There was a time when you could measure the height of a jazz giant by two yardsticks –how many imitators he had, or whether he even could be imitated. Like his predecessor Art Tatum, Oscar Peterson once seemed inimitable, his stupendous technique and range beyond the reach of mere mortals. But these days, technical standards have risen to the point where we could savor the Oscar Peterson experience with and without the master’s presence Wednesday at the Hollywood Bowl.
Consider Tamir Hendelman, the gifted pianist of the Clayton-Hamilton Jazz Orchestra, who has been asked to memorize and perform Peterson’s solos in a new orchestration of his 1964 trio composition “Canadiana Suite,” with the composer in the wings. Should he have booked a flight out of town, as TV commercials suggest when you’re in a tight spot?
Well, if Hendelman had any trepidation, you couldn’t tell, for not only did he execute the difficult patterns flawlessly –especially in the mind-boggling sixth movement — he faithfully replicated Peterson’s feather-light touch. And with bassist Christoph Luty and drummer Jeff Hamilton providing a swinging base, this version of “Canadiana” — using six of the original eight movements — sported some intriguing sonorities (such as an oboe lead voice) from the CHJO.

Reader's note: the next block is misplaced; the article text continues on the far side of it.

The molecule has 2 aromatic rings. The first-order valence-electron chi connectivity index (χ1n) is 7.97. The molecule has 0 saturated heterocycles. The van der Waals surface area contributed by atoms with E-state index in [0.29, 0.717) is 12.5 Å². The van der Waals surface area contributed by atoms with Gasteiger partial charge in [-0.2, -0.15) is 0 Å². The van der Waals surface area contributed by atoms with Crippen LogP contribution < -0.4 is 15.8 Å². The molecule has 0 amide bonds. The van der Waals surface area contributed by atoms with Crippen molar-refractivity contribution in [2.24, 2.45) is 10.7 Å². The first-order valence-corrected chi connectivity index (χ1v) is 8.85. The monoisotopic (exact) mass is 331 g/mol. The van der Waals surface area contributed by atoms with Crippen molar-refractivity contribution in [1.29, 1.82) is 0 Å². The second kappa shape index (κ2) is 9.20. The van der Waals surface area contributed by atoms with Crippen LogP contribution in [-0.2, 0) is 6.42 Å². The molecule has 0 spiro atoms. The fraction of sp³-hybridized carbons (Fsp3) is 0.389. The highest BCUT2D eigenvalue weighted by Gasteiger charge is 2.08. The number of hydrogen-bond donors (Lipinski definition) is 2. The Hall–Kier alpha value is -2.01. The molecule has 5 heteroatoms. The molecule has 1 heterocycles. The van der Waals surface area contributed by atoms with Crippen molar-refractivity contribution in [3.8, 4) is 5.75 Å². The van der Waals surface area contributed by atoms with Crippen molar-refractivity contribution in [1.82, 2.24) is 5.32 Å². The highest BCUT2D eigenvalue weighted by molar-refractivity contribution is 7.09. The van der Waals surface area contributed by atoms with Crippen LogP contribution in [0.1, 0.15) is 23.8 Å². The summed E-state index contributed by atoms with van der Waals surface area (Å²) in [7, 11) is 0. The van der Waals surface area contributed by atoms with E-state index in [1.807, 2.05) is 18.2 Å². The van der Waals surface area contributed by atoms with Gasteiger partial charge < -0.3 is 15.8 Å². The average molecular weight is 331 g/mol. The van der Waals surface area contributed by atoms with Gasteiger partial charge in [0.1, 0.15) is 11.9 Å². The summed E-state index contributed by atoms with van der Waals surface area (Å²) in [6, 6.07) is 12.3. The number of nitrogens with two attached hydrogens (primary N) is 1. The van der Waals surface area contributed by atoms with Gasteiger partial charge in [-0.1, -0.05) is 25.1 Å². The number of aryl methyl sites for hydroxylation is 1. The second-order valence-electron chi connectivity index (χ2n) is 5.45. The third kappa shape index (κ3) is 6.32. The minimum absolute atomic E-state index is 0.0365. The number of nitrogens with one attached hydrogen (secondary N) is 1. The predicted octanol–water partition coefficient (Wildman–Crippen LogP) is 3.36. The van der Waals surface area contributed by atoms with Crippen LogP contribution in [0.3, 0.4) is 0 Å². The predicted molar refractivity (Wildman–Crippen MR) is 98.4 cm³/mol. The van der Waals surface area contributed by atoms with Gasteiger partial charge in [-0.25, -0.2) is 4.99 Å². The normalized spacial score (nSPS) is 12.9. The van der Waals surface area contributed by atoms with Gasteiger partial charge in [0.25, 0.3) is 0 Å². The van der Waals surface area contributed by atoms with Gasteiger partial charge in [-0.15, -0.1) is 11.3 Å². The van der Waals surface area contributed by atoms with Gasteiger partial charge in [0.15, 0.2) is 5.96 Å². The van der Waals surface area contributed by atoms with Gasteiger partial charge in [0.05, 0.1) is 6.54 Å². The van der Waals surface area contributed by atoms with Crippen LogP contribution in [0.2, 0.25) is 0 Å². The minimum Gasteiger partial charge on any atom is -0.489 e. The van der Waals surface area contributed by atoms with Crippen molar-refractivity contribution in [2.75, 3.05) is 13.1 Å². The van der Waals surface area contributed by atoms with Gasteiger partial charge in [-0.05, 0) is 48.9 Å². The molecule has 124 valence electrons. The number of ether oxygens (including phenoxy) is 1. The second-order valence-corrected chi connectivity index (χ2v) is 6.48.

Ironically, the Oscar Peterson of 2001 (he turned 76 on Aug. 15) is a somewhat changed pianist from the one who wrote “Canadiana Suite.” As heard on a huge, darkly sonorous Boesendorfer piano instead of the house Steinway, Peterson’s swinging, quicksilver ideas still roll forth — reaching a rollicking peak on “Satin Doll” — but not always with the old effortlessly liquid finish. Nowadays, he makes his most impressive impact on ballads — especially the touching, sturdy elegy that he wrote after the passing of John Lewis (“A Prelude for J.L.”) — and his current veteran quartet extensively features Ulf Wakenius’ fluid guitar. Indeed, Peterson’s latest album, a compilation of tracks made over the last decade, is simply called “Oscar’s Ballads” (Telarc).
James Moody, still a formidable tenor sax figure at 76, turned up on both ends of the concert — first in a smoky-toned “Body and Soul” and “Pick Your Take” with the CHJO and at the close of Peterson’s set with “Anthropology” and an inimitable, humorous vocal on “Moody’s Mood for Love.”
Illness sidelined Clark Terry, who was also scheduled to perform.